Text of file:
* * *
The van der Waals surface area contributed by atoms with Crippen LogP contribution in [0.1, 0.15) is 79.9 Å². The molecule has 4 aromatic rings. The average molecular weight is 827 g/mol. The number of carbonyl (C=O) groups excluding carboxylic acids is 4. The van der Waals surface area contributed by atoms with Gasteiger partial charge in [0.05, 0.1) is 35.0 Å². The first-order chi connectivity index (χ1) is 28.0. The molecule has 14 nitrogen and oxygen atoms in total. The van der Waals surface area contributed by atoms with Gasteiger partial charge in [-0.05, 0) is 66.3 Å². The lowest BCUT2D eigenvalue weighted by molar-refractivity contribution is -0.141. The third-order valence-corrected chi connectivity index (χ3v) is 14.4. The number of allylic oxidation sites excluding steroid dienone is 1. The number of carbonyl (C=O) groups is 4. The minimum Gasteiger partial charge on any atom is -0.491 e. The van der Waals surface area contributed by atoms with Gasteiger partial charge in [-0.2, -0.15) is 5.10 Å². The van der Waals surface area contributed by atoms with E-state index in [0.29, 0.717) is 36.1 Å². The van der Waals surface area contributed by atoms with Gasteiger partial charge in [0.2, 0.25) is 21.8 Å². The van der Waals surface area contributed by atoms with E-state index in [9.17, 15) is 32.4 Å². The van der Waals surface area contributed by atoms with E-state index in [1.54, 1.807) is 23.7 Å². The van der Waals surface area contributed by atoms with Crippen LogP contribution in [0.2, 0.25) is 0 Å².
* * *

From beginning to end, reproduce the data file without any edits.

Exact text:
The van der Waals surface area contributed by atoms with Crippen LogP contribution in [0.1, 0.15) is 79.9 Å². The molecule has 4 aromatic rings. The average molecular weight is 827 g/mol. The number of carbonyl (C=O) groups excluding carboxylic acids is 4. The van der Waals surface area contributed by atoms with Gasteiger partial charge in [0.05, 0.1) is 35.0 Å². The first-order chi connectivity index (χ1) is 28.0. The molecule has 14 nitrogen and oxygen atoms in total. The van der Waals surface area contributed by atoms with Gasteiger partial charge in [-0.05, 0) is 66.3 Å². The lowest BCUT2D eigenvalue weighted by molar-refractivity contribution is -0.141. The third-order valence-corrected chi connectivity index (χ3v) is 14.4. The number of allylic oxidation sites excluding steroid dienone is 1. The number of carbonyl (C=O) groups is 4. The minimum Gasteiger partial charge on any atom is -0.491 e. The van der Waals surface area contributed by atoms with Gasteiger partial charge in [-0.2, -0.15) is 5.10 Å². The van der Waals surface area contributed by atoms with E-state index in [0.29, 0.717) is 36.1 Å². The van der Waals surface area contributed by atoms with Gasteiger partial charge in [0.2, 0.25) is 21.8 Å². The van der Waals surface area contributed by atoms with E-state index in [9.17, 15) is 32.4 Å². The van der Waals surface area contributed by atoms with E-state index in [1.54, 1.807) is 23.7 Å². The van der Waals surface area contributed by atoms with Crippen LogP contribution in [0.2, 0.25) is 0 Å².